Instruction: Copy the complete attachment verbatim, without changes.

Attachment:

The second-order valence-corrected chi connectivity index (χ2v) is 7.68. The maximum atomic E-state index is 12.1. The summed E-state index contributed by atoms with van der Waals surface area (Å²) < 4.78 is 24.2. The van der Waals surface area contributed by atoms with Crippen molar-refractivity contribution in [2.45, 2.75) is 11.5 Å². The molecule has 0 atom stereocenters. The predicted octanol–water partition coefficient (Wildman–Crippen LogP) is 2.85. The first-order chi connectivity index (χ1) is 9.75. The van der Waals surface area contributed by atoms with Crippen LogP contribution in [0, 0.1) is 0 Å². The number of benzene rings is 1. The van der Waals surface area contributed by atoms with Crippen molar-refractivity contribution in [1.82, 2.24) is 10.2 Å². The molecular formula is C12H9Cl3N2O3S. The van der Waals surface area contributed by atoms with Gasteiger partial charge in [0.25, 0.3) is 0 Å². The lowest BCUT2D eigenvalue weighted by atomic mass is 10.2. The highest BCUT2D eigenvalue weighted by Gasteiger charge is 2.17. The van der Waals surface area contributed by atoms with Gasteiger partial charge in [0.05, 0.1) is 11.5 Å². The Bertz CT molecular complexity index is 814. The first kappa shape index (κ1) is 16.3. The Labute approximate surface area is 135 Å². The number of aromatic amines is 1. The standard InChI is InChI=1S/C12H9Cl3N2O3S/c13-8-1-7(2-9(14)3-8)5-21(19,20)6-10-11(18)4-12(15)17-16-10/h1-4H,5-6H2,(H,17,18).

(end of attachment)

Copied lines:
The second-order valence-corrected chi connectivity index (χ2v) is 7.68. The maximum atomic E-state index is 12.1. The summed E-state index contributed by atoms with van der Waals surface area (Å²) < 4.78 is 24.2. The van der Waals surface area contributed by atoms with Crippen molar-refractivity contribution in [2.45, 2.75) is 11.5 Å². The molecule has 0 atom stereocenters. The predicted octanol–water partition coefficient (Wildman–Crippen LogP) is 2.85. The first-order chi connectivity index (χ1) is 9.75. The van der Waals surface area contributed by atoms with Crippen LogP contribution in [0, 0.1) is 0 Å². The number of benzene rings is 1. The van der Waals surface area contributed by atoms with Crippen molar-refractivity contribution in [1.82, 2.24) is 10.2 Å². The molecular formula is C12H9Cl3N2O3S. The van der Waals surface area contributed by atoms with Gasteiger partial charge in [0.25, 0.3) is 0 Å². The lowest BCUT2D eigenvalue weighted by atomic mass is 10.2. The highest BCUT2D eigenvalue weighted by Gasteiger charge is 2.17. The van der Waals surface area contributed by atoms with Gasteiger partial charge in [0.05, 0.1) is 11.5 Å². The Bertz CT molecular complexity index is 814. The first kappa shape index (κ1) is 16.3. The Labute approximate surface area is 135 Å². The number of aromatic amines is 1. The standard InChI is InChI=1S/C12H9Cl3N2O3S/c13-8-1-7(2-9(14)3-8)5-21(19,20)6-10-11(18)4-12(15)17-16-10/h1-4H,5-6H2,(H,17,18).